Divine interventions

Aug 22, 2017 | Design and Decor, Features

Intelligent design combined with sophisticated finishes and dramatic colour combinations make for kitchen spaces that look great and perform even better

In this kitchen, designed by Future Classics (futureclassics.co.za), a slim metal strip at the base of the island unit catches the light in such a way that it appears to be floating. Its setting against a wall entirely clad in wood, adds to the sense of loftiness

Combine warm wood and sheer metal for a welcoming yet stylish space

01 The fresh, crisp white tone in this Future Classics (futureclassics.co.za) kitchen lifts the wooden surfaces, while a subtle strip of copper cladding adds a touch of sophistication
02 By combining unusual colours and material surfaces, such as polished brass, a textured stone table-top and warm wood, Weylands (weylandts.co.za) has created a unique and dramatic kitchen.
03 With a mostly marble envelope, the Code kitchen range from Boffi (boffi.com) is fully customisable, down to the sink dimensions and cooking facilities.

Varying shades of the same colour create a multi-layered but calming space



Warm coppery metal cladding ties into the biscuit-toned stone of the kitchen island in this space by SieMatic (siematic.com). The deeper hue of the wooden cabinetry makes it contemporary but also warm and comforting



The cool grey tones of this design by blu-line (blu-line.co.za) with varied textures (matt, gloss, patterned) and linear motifs create a modern, sleek kitchen



Cabinets in three different colours give a muted scheme a touch of edginess. This UNIT range by Cesar (cesar.it) is not limited by wall constraints and allows you to mix and match the finishes and tops for a less generic space

Kitchens with no trace of handles, storage facilities or clutter keep a minimalist space sleek. There are ways to ensure the design is interesting, though, despite the lack of detail

01 Sleek needn’t mean generic. The Rossana HD 23 (rossana.it) range shows how personalisation through special components and mixed materials – such as permutations of Corian, wood, brass and lacquer finishes – can be simple. Rossana is available through Eurocasa (eurocasa.co.za)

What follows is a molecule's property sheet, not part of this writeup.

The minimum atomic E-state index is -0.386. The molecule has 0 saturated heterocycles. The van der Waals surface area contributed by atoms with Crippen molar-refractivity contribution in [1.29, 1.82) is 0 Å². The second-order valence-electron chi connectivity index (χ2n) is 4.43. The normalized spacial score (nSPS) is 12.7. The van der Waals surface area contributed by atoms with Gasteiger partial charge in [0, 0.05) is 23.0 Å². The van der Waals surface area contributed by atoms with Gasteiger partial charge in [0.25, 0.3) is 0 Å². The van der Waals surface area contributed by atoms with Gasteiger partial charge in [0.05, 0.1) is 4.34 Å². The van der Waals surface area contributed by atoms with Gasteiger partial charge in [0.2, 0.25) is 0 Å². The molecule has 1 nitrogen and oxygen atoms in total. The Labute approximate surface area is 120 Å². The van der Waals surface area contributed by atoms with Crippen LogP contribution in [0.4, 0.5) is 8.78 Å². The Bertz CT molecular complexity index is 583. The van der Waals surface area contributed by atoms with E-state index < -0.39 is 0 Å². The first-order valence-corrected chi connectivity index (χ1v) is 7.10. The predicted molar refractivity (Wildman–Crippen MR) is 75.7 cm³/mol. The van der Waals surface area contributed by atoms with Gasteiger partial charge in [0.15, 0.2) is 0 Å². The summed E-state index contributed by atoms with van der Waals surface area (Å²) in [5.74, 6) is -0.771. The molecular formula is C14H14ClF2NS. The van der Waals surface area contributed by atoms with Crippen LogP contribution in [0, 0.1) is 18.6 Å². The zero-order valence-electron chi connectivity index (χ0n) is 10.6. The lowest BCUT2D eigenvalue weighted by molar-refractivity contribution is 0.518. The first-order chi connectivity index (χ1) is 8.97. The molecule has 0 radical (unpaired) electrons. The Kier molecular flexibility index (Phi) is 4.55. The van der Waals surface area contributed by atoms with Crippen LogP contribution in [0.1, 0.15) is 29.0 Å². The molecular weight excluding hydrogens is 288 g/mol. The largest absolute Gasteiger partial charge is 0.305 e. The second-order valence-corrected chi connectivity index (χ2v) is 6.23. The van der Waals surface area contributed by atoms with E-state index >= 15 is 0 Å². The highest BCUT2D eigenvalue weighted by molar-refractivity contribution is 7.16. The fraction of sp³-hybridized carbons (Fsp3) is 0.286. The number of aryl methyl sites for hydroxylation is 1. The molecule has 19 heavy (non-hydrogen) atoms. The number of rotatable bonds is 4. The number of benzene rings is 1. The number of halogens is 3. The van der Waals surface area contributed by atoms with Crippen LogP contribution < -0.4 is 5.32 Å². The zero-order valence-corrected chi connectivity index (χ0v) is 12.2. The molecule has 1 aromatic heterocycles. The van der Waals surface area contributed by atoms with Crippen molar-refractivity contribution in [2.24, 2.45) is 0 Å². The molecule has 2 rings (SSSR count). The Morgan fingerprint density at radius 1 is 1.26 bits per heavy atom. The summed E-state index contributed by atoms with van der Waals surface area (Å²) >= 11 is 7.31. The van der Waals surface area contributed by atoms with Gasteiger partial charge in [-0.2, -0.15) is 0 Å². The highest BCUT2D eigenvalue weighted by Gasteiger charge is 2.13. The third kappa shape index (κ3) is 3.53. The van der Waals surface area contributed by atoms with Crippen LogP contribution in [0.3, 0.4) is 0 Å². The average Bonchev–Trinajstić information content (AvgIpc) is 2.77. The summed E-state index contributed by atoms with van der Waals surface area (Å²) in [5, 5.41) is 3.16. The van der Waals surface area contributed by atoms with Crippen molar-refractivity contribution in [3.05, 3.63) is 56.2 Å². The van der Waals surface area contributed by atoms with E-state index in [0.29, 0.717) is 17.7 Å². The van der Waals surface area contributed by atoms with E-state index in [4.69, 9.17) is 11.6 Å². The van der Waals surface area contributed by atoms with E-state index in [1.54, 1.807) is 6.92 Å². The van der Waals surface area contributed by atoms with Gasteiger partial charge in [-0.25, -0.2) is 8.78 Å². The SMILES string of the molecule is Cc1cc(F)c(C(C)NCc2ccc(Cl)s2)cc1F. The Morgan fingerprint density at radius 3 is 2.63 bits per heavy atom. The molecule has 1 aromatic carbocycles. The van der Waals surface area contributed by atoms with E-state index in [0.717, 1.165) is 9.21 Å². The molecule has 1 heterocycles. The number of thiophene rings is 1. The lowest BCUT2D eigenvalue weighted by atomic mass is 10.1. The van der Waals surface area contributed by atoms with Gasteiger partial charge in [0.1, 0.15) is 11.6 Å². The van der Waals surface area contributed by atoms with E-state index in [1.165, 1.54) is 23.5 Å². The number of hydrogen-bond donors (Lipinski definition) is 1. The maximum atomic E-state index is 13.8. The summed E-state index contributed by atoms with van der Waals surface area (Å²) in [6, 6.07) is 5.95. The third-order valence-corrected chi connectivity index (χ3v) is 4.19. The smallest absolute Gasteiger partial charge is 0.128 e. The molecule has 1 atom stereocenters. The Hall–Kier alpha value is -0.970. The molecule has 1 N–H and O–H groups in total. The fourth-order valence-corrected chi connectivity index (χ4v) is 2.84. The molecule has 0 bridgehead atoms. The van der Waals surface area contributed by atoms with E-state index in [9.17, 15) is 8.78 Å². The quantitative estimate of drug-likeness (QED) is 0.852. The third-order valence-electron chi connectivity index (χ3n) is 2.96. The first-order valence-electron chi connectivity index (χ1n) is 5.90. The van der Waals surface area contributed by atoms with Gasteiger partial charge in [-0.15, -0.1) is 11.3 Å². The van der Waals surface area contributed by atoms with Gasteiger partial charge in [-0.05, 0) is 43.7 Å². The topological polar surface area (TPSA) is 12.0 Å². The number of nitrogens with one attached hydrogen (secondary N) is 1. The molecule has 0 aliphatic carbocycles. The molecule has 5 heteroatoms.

02 Australian firm DKO’s (dko.com.au) all-over use of charcoal creates a uniform effect while a lighting strip in the counter alcove provides a point of interest and lifts the surfaces

03 This Maxima kitchen design by Cesar (cesar.it) makes use of one colour in three different materials, a simple but effective way of adding depth. The island graduates into a lower table section, a clever example of economy

04 Bulthaup’s (bulthaup.com) combination of materials keeps the kitchen design dynamic despite lack of adornment. The white, cement and wood work well together to create a light and contemporary open-plan space

05 The transparent smoky glass cabinets in this Poliform Varenna (poliform.it) kitchen allow a glimpse of the shelves’ contents, keeping things tidy. This subtle detail adds interest to the super simple stainless steel island unit

06 Incorporating colour in a subtle way can lift a minimal space. The sleek inclusion of a grey panel inset into the island gives this space from Easylife Kitchens (easylifekitchens.co.za) depth without the need for additional decor elements. A wafer-thin countertop adds to the contemporary appeal

An all-time classic, the black and white look is a kitchen favourite because it’s clean, timeless and simple. And it’s perfect to put your own stamp on

01 Black and white hexagonal tiles demarcate the zones in this open-plan Bulthaup (bulthaup.com) kitchen, a subtle and original way to add interest and guide the eye. The chunky timber countertop gives it an original touch

02 By keeping the floor and island colour light, and having everything from the walls up in black, Caesarstone (caesarstone.co.za) has created a slick split-level effect that accentuates the height and volume of the space. The solid island in Montblanc 5043 – no detailing of any kind – is the ultimate contemporary statement

03 Black and white can have a cool, hard effect when taken too far, so balance this out with warmer accents, like Cesar (cesar.it) has done for this minimal Maxima 2.2 design. Although it looks contemporary and sleek, it also feels homely because of the timber panelling

04 A checkered floor with dark cabinets is an updated take on a country look. Slavin & Co (slavinandcompany.com) has incorporated Gaggenau (gaggenau.com/za) appliances at eye level for a seamless effect. Note the alternating black and white units – a good example of how the space is yours to do with as you please